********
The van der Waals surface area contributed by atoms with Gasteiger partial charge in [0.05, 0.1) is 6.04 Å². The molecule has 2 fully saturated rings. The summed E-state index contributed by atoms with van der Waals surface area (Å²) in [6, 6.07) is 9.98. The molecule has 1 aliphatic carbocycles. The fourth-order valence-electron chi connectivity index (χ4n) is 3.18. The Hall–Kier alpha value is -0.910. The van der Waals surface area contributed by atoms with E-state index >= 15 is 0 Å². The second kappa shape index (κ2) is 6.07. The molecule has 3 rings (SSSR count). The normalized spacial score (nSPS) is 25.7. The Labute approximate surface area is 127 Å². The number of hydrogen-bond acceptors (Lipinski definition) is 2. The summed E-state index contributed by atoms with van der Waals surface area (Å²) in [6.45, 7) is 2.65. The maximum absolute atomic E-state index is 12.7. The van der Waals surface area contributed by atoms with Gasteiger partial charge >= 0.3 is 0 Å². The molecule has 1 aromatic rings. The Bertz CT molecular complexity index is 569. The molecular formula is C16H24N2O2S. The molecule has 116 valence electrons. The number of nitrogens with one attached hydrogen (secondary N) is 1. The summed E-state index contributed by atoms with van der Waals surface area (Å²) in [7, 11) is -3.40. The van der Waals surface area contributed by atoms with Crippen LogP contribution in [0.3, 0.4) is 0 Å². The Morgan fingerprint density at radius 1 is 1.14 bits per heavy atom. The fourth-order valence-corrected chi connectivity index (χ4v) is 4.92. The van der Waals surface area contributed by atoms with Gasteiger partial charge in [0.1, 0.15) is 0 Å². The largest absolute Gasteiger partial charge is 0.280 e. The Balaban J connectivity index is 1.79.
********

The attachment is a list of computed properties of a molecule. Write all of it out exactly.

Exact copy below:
The van der Waals surface area contributed by atoms with Gasteiger partial charge in [0.05, 0.1) is 6.04 Å². The molecule has 2 fully saturated rings. The summed E-state index contributed by atoms with van der Waals surface area (Å²) in [6, 6.07) is 9.98. The molecule has 1 aliphatic carbocycles. The fourth-order valence-electron chi connectivity index (χ4n) is 3.18. The Hall–Kier alpha value is -0.910. The van der Waals surface area contributed by atoms with E-state index >= 15 is 0 Å². The second kappa shape index (κ2) is 6.07. The molecule has 3 rings (SSSR count). The normalized spacial score (nSPS) is 25.7. The Labute approximate surface area is 127 Å². The number of hydrogen-bond acceptors (Lipinski definition) is 2. The summed E-state index contributed by atoms with van der Waals surface area (Å²) in [6.45, 7) is 2.65. The maximum absolute atomic E-state index is 12.7. The van der Waals surface area contributed by atoms with Gasteiger partial charge >= 0.3 is 0 Å². The molecule has 1 aromatic rings. The Bertz CT molecular complexity index is 569. The molecular formula is C16H24N2O2S. The molecule has 116 valence electrons. The number of nitrogens with one attached hydrogen (secondary N) is 1. The summed E-state index contributed by atoms with van der Waals surface area (Å²) in [7, 11) is -3.40. The van der Waals surface area contributed by atoms with Crippen LogP contribution in [0.3, 0.4) is 0 Å². The Morgan fingerprint density at radius 1 is 1.14 bits per heavy atom. The fourth-order valence-corrected chi connectivity index (χ4v) is 4.92. The van der Waals surface area contributed by atoms with Gasteiger partial charge in [0.1, 0.15) is 0 Å². The largest absolute Gasteiger partial charge is 0.280 e. The Balaban J connectivity index is 1.79.